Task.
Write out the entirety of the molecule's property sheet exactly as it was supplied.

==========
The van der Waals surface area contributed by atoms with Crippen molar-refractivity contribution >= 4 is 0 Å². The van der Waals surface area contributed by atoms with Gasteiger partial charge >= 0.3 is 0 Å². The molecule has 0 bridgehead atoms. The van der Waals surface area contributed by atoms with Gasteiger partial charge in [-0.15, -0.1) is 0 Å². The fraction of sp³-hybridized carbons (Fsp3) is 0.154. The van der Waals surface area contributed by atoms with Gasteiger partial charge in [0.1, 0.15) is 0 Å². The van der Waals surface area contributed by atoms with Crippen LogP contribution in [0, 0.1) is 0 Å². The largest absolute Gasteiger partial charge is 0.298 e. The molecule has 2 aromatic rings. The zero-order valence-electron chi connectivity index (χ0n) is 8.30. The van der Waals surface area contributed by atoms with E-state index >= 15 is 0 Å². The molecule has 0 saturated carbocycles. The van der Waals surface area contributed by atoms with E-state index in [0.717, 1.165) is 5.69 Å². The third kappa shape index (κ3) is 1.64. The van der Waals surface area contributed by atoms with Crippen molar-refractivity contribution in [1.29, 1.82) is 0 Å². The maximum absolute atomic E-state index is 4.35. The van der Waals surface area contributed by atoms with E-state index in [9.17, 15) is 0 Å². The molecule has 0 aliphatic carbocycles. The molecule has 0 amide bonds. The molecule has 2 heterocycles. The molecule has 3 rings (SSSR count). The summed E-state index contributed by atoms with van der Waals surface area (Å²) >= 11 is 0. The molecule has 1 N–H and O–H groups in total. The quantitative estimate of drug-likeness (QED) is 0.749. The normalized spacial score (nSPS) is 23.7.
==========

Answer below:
The van der Waals surface area contributed by atoms with Crippen molar-refractivity contribution >= 4 is 0 Å². The van der Waals surface area contributed by atoms with Gasteiger partial charge >= 0.3 is 0 Å². The molecule has 0 bridgehead atoms. The van der Waals surface area contributed by atoms with Gasteiger partial charge in [-0.15, -0.1) is 0 Å². The fraction of sp³-hybridized carbons (Fsp3) is 0.154. The van der Waals surface area contributed by atoms with Gasteiger partial charge in [0.1, 0.15) is 0 Å². The van der Waals surface area contributed by atoms with Crippen LogP contribution in [0, 0.1) is 0 Å². The largest absolute Gasteiger partial charge is 0.298 e. The molecule has 2 aromatic rings. The zero-order valence-electron chi connectivity index (χ0n) is 8.30. The van der Waals surface area contributed by atoms with E-state index >= 15 is 0 Å². The molecule has 0 saturated carbocycles. The van der Waals surface area contributed by atoms with E-state index in [0.717, 1.165) is 5.69 Å². The third kappa shape index (κ3) is 1.64. The van der Waals surface area contributed by atoms with Crippen molar-refractivity contribution in [1.29, 1.82) is 0 Å². The maximum absolute atomic E-state index is 4.35. The van der Waals surface area contributed by atoms with E-state index in [9.17, 15) is 0 Å². The molecule has 0 aliphatic carbocycles. The molecule has 0 amide bonds. The molecule has 2 heterocycles. The molecule has 3 rings (SSSR count). The summed E-state index contributed by atoms with van der Waals surface area (Å²) >= 11 is 0. The molecule has 1 N–H and O–H groups in total. The quantitative estimate of drug-likeness (QED) is 0.749. The normalized spacial score (nSPS) is 23.7.